(JTA) – The Hebrew High School of New England was among 29 Jewish community centers and Jewish day schools across the country that received bomb threats on Monday, Feb. 27, in the latest wave of threats to hit Jewish institutions.
According to reports, a threat was phoned in to the West Hartford school at 10:45 a.m., at which point the school was evacuated and a search of the building conducted. A short time later, students and staff were allowed back into the building.
“All students and faculty were evacuated safely per our established protocol and the building was thoroughly checked,” read a statement issued by the school. “Once the building was cleared by the police, everyone safely returned to the building. We are working closely with the West Hartford Police Department to ensure that we continue to provide the highest degree of security for our students and faculty.”
In addition to Connecticut, the Secure Community Network, the security arm of the national Jewish community, reported JCC evacuations in Arizona, California, Washington state, North Carolina, Michigan, Rhode Island, Florida, Pennsylvania, Indiana, New York, New Jersey, Alabama, Delaware, Maryland and Virginia.
The incidents are the fifth wave of such threats in less than two months, in which 89 bomb threats have been called in to 72 Jewish institutions in 30 U.S. states and one Canadian province, according to the JCC Association of North America.
The affected institutions were all cleared and resumed normal operations as of the late afternoon, according to the JCC Association of North America.
The JCCs in West Hartford and New Haven were among those to receive threats.
Paul Goldenberg, director of the Secure Community Network, told JTA shortly after reports of the bomb threats began coming in that his organization was working closely with the Department of Homeland Security and the FBI to identify the perpetrators and stop the threats. SCN is an affiliate of the Jewish Federations of North America that advises Jewish groups and institutions on security. SCN also is working closely with the Anti-Defamation League, Goldenberg said.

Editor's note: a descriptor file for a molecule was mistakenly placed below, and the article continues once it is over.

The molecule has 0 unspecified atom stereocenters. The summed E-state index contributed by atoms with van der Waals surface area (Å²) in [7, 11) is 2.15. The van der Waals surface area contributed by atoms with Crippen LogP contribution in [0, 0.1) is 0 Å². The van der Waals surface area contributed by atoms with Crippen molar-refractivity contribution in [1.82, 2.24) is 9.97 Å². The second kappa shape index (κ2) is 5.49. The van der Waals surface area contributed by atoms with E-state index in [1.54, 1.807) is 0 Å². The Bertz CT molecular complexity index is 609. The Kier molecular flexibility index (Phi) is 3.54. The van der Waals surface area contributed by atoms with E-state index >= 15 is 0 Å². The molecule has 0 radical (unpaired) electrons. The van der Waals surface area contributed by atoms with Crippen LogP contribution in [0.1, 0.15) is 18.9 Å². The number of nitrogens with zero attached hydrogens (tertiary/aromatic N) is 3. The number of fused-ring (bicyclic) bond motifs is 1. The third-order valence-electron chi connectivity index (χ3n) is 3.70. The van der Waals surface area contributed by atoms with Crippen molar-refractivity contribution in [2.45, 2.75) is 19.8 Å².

Calling the continued threats “disturbing,” he said they are “impacting the lives of our communities out there.”
Goldenberg also said the Jewish institutions are “behaving in an exemplary manner” in the wake of the threats.
“Our Jewish schools and our JCCs continue to train for this, continue to execute well-placed measures,” he said, going on to praise the staffs of U.S. Jewish institutions as being “vigilant.”
No actual bombs have been found at any of the dozens of institutions that have received bomb threats in recent weeks.
“The goal of these people is to wear us down,” Goldenberg said. “But we are back in our schools, we are back in our JCCs.”
The JCC Association of North America urged federal officials to identify and capture the perpetrator or perpetrators of the hoaxes.
“Anti-Semitism of this nature should not and must not be allowed to endure in our communities,” said David Posner, director of strategic performance at the JCCA, in a statement. “The Justice Department, Homeland Security, the FBI, and the White House, alongside Congress and local officials, must speak out – and speak out forcefully – against this scourge of anti-Semitism impacting communities across the country.
“Actions speak louder than words,” he continued.
In the Washington area, the Charles E. Smith Jewish Day School upper campus in Rockville and Gesher Jewish Day School in Fairfax both received called-in bomb threats.
The Jewish Ledger provided additional reporting to this article.